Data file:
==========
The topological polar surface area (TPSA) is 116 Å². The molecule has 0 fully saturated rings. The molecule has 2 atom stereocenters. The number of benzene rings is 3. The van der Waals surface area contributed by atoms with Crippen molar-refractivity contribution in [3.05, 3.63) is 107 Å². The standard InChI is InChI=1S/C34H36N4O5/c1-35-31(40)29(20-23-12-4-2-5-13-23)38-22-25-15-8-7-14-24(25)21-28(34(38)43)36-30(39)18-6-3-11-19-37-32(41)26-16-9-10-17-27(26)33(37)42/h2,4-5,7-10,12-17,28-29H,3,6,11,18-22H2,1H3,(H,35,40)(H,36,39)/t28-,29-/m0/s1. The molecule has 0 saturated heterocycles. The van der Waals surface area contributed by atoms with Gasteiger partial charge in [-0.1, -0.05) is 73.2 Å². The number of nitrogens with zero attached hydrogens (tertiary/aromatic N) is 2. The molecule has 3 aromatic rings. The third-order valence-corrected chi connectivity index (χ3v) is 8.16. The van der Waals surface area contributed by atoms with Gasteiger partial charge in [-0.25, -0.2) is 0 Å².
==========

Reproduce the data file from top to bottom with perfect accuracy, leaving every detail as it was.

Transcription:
The topological polar surface area (TPSA) is 116 Å². The molecule has 0 fully saturated rings. The molecule has 2 atom stereocenters. The number of benzene rings is 3. The van der Waals surface area contributed by atoms with Crippen molar-refractivity contribution in [3.05, 3.63) is 107 Å². The standard InChI is InChI=1S/C34H36N4O5/c1-35-31(40)29(20-23-12-4-2-5-13-23)38-22-25-15-8-7-14-24(25)21-28(34(38)43)36-30(39)18-6-3-11-19-37-32(41)26-16-9-10-17-27(26)33(37)42/h2,4-5,7-10,12-17,28-29H,3,6,11,18-22H2,1H3,(H,35,40)(H,36,39)/t28-,29-/m0/s1. The molecule has 0 saturated heterocycles. The van der Waals surface area contributed by atoms with Gasteiger partial charge in [-0.1, -0.05) is 73.2 Å². The number of nitrogens with zero attached hydrogens (tertiary/aromatic N) is 2. The molecule has 3 aromatic rings. The third-order valence-corrected chi connectivity index (χ3v) is 8.16. The van der Waals surface area contributed by atoms with Gasteiger partial charge in [-0.25, -0.2) is 0 Å².